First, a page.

Program links social work policy practitioners, students

Reading about social welfare policy from a textbook is one way to learn, but hearing about it from the people who actually do the work is an added benefit, say social work students.

NASW, the Council on Social Work Education, the Coalition on Human Needs, and Sunny Harris Rome, a professor at the George Mason University School of Social Work, are working together to link social work policy practitioners to schools of social work so they can serve as guest lecturers via Skype or another teleconference platform in policy classes.

Jane Hoyt-OliverStudents from Jane Hoyt-Oliver’s (photo right) social welfare policy analysis class at Malone University in Canton, Ohio, recently participated in the effort. They spoke via conference call with John Horejsi, founder and coordinator of the Social Action Linking Together organization.

Based in Virginia, SALT members work to educate lawmakers and shape fair public social policies that take into consideration the needs of the poor and powerless.

Student Ken Lancaster said talking directly with a policy practitioner offered him a different perspective that he could not gain from just reading a textbook.

“You hear the live voice and the passion,” Lancaster said. “You can hear what’s really involved and what steps have to be taken – it really helps out.”

Student Lisa Burns said one of the things she learned after hearing from Horejsi was how important it is to highlight your personal experiences when promoting your cause.

Meanwhile, student Suzi Pachmayer said she was impressed by how passionate Horejsi is in his work.

“I learned that without passion, there is no action,” she said.

Hoyt-Oliver said she was glad NASW offered the opportunity to participate in the policy exchange program.

“Students don’t come into (the class) feeling empowered,” she said, adding that after hearing from Horejsi, the students learned that they each had a story to tell about what brought them into the field of social work.

“It was a terrific opportunity for them to have contact with somebody who is a social worker who shows it is both manageable and possible to effect change for the better for our clients and for the community,” Hoyt-Oliver said. “I was very thankful that NASW participated in the process. I think it is a terrific resource for the profession.”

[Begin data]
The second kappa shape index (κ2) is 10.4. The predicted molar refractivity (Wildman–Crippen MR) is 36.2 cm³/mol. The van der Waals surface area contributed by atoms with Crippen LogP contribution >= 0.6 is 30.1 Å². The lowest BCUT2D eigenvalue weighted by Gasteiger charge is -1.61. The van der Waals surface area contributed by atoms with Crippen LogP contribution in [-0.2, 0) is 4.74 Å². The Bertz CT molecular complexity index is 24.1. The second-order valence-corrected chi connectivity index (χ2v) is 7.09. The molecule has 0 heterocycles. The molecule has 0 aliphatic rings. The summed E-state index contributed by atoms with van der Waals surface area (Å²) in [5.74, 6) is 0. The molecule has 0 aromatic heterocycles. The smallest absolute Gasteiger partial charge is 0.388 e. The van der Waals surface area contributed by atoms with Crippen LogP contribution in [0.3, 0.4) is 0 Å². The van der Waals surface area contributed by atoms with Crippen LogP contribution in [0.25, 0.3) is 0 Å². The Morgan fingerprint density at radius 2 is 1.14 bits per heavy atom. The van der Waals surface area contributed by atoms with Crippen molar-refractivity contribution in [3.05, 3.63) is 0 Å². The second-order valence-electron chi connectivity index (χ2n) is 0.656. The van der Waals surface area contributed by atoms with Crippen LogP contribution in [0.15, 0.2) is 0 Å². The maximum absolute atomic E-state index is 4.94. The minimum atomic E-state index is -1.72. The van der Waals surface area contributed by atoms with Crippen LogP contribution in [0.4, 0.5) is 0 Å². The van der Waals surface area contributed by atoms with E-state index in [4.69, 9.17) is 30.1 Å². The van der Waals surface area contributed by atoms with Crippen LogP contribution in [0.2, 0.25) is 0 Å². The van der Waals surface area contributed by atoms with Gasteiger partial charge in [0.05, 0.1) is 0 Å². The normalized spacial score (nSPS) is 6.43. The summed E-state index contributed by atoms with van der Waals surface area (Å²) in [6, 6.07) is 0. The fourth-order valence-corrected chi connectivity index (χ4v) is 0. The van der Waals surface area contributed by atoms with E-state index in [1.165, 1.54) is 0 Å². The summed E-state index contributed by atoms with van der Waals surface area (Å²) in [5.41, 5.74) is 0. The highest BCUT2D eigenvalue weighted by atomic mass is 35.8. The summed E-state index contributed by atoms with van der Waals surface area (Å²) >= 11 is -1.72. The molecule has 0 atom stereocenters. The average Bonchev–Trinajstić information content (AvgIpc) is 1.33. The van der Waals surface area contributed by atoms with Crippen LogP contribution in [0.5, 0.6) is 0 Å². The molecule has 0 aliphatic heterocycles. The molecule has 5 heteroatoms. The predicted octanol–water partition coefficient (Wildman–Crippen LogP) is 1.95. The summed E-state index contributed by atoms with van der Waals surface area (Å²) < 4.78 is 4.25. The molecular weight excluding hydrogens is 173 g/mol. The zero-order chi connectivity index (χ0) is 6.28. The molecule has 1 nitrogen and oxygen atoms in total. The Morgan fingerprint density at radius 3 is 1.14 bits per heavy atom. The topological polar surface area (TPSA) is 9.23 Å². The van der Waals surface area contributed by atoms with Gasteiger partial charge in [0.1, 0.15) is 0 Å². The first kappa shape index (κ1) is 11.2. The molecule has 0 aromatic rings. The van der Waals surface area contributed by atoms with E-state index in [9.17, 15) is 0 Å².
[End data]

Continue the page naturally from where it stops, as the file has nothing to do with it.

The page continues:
Deborah WeinsteinDeborah Weinstein (photo right), executive director of the Coalition on Human Needs, has participated in talking with social work policy classes in the Washington, D.C., area for years.

She inspired the idea to broaden the program to a national level. CHN, of which NASW is a member, is an alliance of national organizations working together to promote public policies that address the needs of low-income and other vulnerable populations.

“I feel so strongly that social workers have a tremendous role to play in showing the nation and decision-makers like Congress the value of services and benefits that people need and showing the consequences of cutting those programs,” Weinstein explained. “I wanted students to hear about ways of doing that right from the beginning. So maybe they will continue to think about that when they go to practice.”

Weinstein said social work educators can show that the solution is not only individual but also through changes in government priorities and programs. She noted that many social work students graduate into clinical practice.

“But if they can get some extra information about participation in the advocacy area, they will be better social workers and they will be able to help more people,” she said.

Dina Kastner, NASW senior field organizer, is the contact person for schools interested in joining the policy exchange program. She said NASW and its chapters are using their resources to connect social work educators with policy practitioners.

CSWE has sent letters to its member educators announcing the program. At press time, more than 90 professors and lecturers had expressed interest in the program.

To learn more, contact Dina Kastner.